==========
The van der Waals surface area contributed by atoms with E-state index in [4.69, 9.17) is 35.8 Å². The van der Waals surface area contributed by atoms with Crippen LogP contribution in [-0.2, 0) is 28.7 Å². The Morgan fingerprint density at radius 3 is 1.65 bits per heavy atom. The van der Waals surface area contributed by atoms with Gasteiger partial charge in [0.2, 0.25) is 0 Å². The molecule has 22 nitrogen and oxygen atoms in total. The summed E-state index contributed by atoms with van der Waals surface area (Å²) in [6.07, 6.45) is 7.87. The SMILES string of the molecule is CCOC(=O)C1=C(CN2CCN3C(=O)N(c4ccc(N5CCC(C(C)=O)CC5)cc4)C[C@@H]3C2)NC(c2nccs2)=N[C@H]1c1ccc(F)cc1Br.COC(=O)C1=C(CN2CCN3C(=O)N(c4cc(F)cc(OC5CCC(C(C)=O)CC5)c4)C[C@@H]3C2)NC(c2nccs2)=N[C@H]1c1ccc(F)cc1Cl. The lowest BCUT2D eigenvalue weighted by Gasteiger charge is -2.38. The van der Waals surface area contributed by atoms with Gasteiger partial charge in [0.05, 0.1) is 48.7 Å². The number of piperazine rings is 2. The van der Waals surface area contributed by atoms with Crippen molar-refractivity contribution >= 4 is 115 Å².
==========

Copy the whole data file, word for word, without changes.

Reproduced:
The van der Waals surface area contributed by atoms with E-state index in [4.69, 9.17) is 35.8 Å². The van der Waals surface area contributed by atoms with Crippen LogP contribution in [-0.2, 0) is 28.7 Å². The Morgan fingerprint density at radius 3 is 1.65 bits per heavy atom. The van der Waals surface area contributed by atoms with Gasteiger partial charge in [0.2, 0.25) is 0 Å². The molecule has 22 nitrogen and oxygen atoms in total. The summed E-state index contributed by atoms with van der Waals surface area (Å²) in [6.07, 6.45) is 7.87. The SMILES string of the molecule is CCOC(=O)C1=C(CN2CCN3C(=O)N(c4ccc(N5CCC(C(C)=O)CC5)cc4)C[C@@H]3C2)NC(c2nccs2)=N[C@H]1c1ccc(F)cc1Br.COC(=O)C1=C(CN2CCN3C(=O)N(c4cc(F)cc(OC5CCC(C(C)=O)CC5)c4)C[C@@H]3C2)NC(c2nccs2)=N[C@H]1c1ccc(F)cc1Cl. The lowest BCUT2D eigenvalue weighted by Gasteiger charge is -2.38. The van der Waals surface area contributed by atoms with Gasteiger partial charge in [0.05, 0.1) is 48.7 Å². The number of piperazine rings is 2. The van der Waals surface area contributed by atoms with Crippen molar-refractivity contribution >= 4 is 115 Å².